Budget 2012 - child benefit changesHigher rate taxpayers look set to lose out
14 March 2012
In the 2012 Budget, the Chancellor, George Osborne, is under pressure to modify rule changes that will see households with a 40% taxpayer lose child benefit from January 2013.
Child benefit changes in the pipeline
At the moment, child benefit is due to cease from January 2013 for households where there is at least one 40% taxpayer. For 2012-13, this is anyone with a taxable income of more than £34,370 (£42,475 before deducting tax-free allowance of £8,105 – see our guide to tax rates for more information).
The rule change stops child benefit being universal. It has been criticised as penalising families with a single earner, while ignoring households where both partners work. The argument is that a couple could earn £80,000 between them and still get child benefit, while a household with a single income of £43,000 would not get child benefit at all. In the 2012 Budget, Mr Osborne might consider softening the impact of changes by raising the threshold or graduating the loss of benefit.
Child benefit was frozen in the Chancellor's Emergency Budget of 2010. From April 2011 it has been set at £20.30 a week for the first child (£1,056 a year) and £13.40 a week for any subsequent child (£697 a year).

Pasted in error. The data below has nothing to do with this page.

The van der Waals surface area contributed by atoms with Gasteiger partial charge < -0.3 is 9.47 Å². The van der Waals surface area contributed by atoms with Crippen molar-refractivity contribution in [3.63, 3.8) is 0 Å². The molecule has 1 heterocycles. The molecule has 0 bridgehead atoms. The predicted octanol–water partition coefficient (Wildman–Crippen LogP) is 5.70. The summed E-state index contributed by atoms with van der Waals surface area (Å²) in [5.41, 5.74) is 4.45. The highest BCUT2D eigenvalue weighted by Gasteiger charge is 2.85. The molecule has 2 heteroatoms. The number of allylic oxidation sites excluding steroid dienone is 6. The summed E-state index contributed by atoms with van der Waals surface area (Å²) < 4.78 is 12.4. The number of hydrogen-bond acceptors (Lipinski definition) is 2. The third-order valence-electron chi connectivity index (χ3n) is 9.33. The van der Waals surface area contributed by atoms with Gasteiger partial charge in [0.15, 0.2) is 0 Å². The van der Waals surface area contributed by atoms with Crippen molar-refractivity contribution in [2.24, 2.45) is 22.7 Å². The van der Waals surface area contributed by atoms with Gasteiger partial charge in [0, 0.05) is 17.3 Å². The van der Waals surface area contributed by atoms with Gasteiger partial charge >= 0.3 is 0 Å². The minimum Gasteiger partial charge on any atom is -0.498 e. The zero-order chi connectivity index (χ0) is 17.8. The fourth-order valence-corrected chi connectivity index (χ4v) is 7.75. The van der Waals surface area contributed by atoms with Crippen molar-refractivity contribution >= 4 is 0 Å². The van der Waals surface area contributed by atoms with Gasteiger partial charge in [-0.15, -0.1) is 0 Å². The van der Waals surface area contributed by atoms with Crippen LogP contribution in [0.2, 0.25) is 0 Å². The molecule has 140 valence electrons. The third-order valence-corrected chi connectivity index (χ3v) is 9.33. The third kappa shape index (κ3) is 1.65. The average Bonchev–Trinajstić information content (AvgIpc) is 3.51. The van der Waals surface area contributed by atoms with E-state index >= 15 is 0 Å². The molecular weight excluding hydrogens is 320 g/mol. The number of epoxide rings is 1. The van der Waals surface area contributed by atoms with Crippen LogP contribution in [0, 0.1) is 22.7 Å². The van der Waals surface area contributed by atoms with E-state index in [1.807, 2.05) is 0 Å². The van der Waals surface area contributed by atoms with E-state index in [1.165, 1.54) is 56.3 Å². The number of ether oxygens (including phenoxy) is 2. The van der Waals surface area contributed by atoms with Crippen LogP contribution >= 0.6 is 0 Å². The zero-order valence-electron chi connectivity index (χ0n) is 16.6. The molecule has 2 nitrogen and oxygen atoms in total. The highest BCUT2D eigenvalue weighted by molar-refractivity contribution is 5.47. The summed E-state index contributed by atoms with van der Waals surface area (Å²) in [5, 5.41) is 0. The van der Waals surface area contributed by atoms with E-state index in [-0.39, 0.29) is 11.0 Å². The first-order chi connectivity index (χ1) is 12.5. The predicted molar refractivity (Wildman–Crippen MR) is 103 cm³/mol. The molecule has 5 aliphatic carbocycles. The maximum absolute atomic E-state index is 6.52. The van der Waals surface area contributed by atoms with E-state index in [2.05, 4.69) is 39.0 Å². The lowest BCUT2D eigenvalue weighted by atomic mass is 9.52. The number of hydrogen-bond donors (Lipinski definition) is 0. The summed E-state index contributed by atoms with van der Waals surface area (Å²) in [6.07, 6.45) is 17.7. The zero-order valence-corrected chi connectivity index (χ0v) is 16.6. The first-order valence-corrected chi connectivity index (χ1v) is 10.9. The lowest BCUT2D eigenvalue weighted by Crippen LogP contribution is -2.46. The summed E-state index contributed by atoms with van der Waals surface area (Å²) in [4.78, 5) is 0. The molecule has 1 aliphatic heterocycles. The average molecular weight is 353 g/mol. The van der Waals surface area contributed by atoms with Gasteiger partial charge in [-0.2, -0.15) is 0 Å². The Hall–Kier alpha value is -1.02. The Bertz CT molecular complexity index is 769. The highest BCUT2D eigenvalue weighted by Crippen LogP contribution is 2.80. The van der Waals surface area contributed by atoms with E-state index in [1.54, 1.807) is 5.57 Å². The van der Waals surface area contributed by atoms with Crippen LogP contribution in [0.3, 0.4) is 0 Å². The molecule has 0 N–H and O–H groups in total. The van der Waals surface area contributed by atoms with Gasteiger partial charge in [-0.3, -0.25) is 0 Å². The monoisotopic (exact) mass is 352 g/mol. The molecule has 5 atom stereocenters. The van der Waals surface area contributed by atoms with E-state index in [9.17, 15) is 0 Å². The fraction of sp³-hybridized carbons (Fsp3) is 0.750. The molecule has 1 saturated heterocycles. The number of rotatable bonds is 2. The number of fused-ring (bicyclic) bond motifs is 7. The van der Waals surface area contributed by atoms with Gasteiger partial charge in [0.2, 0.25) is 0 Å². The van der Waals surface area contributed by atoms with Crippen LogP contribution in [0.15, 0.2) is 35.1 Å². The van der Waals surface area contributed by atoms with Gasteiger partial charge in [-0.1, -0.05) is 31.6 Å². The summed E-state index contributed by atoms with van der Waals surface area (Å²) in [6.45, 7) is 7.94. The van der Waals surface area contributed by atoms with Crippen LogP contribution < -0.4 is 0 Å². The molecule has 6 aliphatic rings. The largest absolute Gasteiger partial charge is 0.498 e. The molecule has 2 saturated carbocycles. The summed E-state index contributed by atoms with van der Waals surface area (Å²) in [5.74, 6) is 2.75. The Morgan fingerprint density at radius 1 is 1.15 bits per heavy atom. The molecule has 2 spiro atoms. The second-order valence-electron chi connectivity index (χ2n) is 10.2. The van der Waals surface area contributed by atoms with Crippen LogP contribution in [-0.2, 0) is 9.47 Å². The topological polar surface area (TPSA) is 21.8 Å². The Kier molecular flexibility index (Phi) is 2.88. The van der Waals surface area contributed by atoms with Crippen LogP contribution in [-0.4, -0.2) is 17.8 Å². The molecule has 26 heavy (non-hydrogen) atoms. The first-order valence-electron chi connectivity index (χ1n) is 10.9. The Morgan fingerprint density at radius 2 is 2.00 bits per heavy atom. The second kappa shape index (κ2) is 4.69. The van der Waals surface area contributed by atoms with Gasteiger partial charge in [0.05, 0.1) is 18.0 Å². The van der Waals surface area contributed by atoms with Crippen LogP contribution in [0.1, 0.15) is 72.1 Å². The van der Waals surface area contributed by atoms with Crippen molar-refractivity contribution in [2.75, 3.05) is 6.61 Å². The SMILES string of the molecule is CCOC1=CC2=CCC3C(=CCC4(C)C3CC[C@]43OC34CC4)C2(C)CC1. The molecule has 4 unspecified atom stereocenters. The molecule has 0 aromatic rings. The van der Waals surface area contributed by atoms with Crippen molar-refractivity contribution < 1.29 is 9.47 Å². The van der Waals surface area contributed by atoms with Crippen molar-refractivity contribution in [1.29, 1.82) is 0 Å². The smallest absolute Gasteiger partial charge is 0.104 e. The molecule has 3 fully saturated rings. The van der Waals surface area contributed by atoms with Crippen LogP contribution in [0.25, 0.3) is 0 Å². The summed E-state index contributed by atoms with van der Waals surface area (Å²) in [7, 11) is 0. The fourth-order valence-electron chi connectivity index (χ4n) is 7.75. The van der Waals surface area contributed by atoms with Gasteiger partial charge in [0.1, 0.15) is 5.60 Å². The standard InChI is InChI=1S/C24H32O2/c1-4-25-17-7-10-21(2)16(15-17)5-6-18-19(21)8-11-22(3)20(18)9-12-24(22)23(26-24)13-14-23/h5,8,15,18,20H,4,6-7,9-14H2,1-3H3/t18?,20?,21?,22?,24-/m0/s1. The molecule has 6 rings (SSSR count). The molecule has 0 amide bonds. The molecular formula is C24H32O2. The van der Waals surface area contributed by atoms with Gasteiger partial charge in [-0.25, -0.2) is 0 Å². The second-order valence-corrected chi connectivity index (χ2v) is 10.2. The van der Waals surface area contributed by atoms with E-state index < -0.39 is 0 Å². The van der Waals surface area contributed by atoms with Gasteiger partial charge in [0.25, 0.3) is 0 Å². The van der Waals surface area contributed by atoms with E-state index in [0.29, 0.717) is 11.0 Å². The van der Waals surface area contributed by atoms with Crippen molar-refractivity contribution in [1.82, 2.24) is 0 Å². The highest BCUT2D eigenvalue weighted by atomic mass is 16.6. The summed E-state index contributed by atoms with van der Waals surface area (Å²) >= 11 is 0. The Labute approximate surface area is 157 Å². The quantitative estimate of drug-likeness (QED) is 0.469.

Child tax credit rules change too
Unlike child benefit, child tax credit has always been means tested – but in 2012 the upper income limit will be significantly reduced. From £41,300, it falls to around £26,000 for those with one child and £32,200 for those with two. Higher earners may still qualify if they pay for registered or approved childcare, are disabled or have more than two children.
As eligibility for child benefit is determined by taxable (rather than gross) income, it's possible for some on the borderline to reduce their taxable income by taking advantage of a workplace salary sacrifice scheme. Typically, this might involve receiving a lower salary in exchange for increased pension contributions or childcare vouchers.
Which? tax expert Ian Robinson said: 'Salary sacrifice won't influence many people's eligibility for child benefit, but for those just over the threshold it may be worth considering.'
Action point: Find out more about the changes in our 60 second guide to Child Benefit
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